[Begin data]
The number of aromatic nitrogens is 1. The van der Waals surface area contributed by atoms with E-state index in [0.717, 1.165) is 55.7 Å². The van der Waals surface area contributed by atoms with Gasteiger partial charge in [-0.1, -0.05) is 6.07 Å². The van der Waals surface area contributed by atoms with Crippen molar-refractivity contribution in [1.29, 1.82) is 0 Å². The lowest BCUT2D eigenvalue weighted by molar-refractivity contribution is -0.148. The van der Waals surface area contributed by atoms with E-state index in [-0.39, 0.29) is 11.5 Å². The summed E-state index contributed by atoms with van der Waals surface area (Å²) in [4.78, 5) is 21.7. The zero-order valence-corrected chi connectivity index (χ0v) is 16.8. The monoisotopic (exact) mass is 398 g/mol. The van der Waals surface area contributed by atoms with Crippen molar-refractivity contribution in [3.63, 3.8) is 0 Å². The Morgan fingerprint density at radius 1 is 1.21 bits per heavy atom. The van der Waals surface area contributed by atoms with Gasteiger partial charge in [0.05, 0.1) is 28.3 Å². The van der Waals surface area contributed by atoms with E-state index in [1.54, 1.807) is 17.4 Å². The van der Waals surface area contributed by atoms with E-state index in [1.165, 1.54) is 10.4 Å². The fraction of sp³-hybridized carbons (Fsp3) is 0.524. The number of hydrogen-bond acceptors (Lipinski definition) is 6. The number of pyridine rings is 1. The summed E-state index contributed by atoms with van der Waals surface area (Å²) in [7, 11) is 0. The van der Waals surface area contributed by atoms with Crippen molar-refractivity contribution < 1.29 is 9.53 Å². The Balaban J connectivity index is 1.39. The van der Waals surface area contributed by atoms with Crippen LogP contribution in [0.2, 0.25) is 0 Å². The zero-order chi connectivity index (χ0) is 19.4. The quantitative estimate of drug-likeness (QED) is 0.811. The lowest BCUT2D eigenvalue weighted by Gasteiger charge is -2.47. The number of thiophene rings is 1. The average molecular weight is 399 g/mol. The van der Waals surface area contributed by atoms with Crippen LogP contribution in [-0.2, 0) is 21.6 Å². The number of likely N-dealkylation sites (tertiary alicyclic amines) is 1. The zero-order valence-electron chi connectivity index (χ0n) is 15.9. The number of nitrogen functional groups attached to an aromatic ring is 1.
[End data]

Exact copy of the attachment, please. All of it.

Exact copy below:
The number of aromatic nitrogens is 1. The van der Waals surface area contributed by atoms with E-state index in [0.717, 1.165) is 55.7 Å². The van der Waals surface area contributed by atoms with Gasteiger partial charge in [-0.1, -0.05) is 6.07 Å². The van der Waals surface area contributed by atoms with Crippen molar-refractivity contribution in [1.29, 1.82) is 0 Å². The lowest BCUT2D eigenvalue weighted by molar-refractivity contribution is -0.148. The van der Waals surface area contributed by atoms with E-state index in [-0.39, 0.29) is 11.5 Å². The summed E-state index contributed by atoms with van der Waals surface area (Å²) in [4.78, 5) is 21.7. The zero-order valence-corrected chi connectivity index (χ0v) is 16.8. The monoisotopic (exact) mass is 398 g/mol. The van der Waals surface area contributed by atoms with Crippen molar-refractivity contribution in [3.63, 3.8) is 0 Å². The Morgan fingerprint density at radius 1 is 1.21 bits per heavy atom. The van der Waals surface area contributed by atoms with Gasteiger partial charge in [0.05, 0.1) is 28.3 Å². The van der Waals surface area contributed by atoms with E-state index in [1.54, 1.807) is 17.4 Å². The van der Waals surface area contributed by atoms with E-state index in [1.165, 1.54) is 10.4 Å². The fraction of sp³-hybridized carbons (Fsp3) is 0.524. The number of hydrogen-bond acceptors (Lipinski definition) is 6. The number of pyridine rings is 1. The summed E-state index contributed by atoms with van der Waals surface area (Å²) in [7, 11) is 0. The van der Waals surface area contributed by atoms with Crippen molar-refractivity contribution < 1.29 is 9.53 Å². The Balaban J connectivity index is 1.39. The van der Waals surface area contributed by atoms with Crippen LogP contribution in [0.2, 0.25) is 0 Å². The zero-order chi connectivity index (χ0) is 19.4. The quantitative estimate of drug-likeness (QED) is 0.811. The lowest BCUT2D eigenvalue weighted by Gasteiger charge is -2.47. The number of thiophene rings is 1. The average molecular weight is 399 g/mol. The van der Waals surface area contributed by atoms with Crippen LogP contribution in [-0.2, 0) is 21.6 Å². The number of likely N-dealkylation sites (tertiary alicyclic amines) is 1. The zero-order valence-electron chi connectivity index (χ0n) is 15.9. The number of nitrogen functional groups attached to an aromatic ring is 1.